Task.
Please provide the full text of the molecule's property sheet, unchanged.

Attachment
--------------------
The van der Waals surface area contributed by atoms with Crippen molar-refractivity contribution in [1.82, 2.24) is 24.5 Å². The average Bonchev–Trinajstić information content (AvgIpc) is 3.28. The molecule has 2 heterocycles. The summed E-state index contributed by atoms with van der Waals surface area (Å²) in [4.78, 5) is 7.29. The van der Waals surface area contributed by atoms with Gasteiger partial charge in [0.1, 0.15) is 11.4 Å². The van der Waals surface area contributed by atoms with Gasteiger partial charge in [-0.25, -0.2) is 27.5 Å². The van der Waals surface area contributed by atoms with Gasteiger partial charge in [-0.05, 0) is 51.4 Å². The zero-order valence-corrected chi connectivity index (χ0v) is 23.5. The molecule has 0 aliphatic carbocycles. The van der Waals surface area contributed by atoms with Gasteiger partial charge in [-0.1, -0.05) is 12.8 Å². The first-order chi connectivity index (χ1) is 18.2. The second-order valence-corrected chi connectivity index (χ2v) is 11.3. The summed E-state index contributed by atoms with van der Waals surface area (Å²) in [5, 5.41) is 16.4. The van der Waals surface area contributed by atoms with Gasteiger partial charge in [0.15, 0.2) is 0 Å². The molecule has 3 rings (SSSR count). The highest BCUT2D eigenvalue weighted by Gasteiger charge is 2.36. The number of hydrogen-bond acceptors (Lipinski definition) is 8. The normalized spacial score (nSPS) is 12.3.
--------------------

The van der Waals surface area contributed by atoms with Crippen molar-refractivity contribution in [1.82, 2.24) is 24.5 Å². The average Bonchev–Trinajstić information content (AvgIpc) is 3.28. The molecule has 2 heterocycles. The summed E-state index contributed by atoms with van der Waals surface area (Å²) in [4.78, 5) is 7.29. The van der Waals surface area contributed by atoms with Gasteiger partial charge in [0.1, 0.15) is 11.4 Å². The van der Waals surface area contributed by atoms with Gasteiger partial charge in [-0.25, -0.2) is 27.5 Å². The van der Waals surface area contributed by atoms with Gasteiger partial charge in [-0.05, 0) is 51.4 Å². The zero-order valence-corrected chi connectivity index (χ0v) is 23.5. The molecule has 0 aliphatic carbocycles. The van der Waals surface area contributed by atoms with Gasteiger partial charge in [-0.1, -0.05) is 12.8 Å². The first-order chi connectivity index (χ1) is 18.2. The second-order valence-corrected chi connectivity index (χ2v) is 11.3. The summed E-state index contributed by atoms with van der Waals surface area (Å²) in [5, 5.41) is 16.4. The van der Waals surface area contributed by atoms with Gasteiger partial charge in [0.15, 0.2) is 0 Å². The molecule has 3 rings (SSSR count). The highest BCUT2D eigenvalue weighted by Gasteiger charge is 2.36. The number of hydrogen-bond acceptors (Lipinski definition) is 8. The normalized spacial score (nSPS) is 12.3.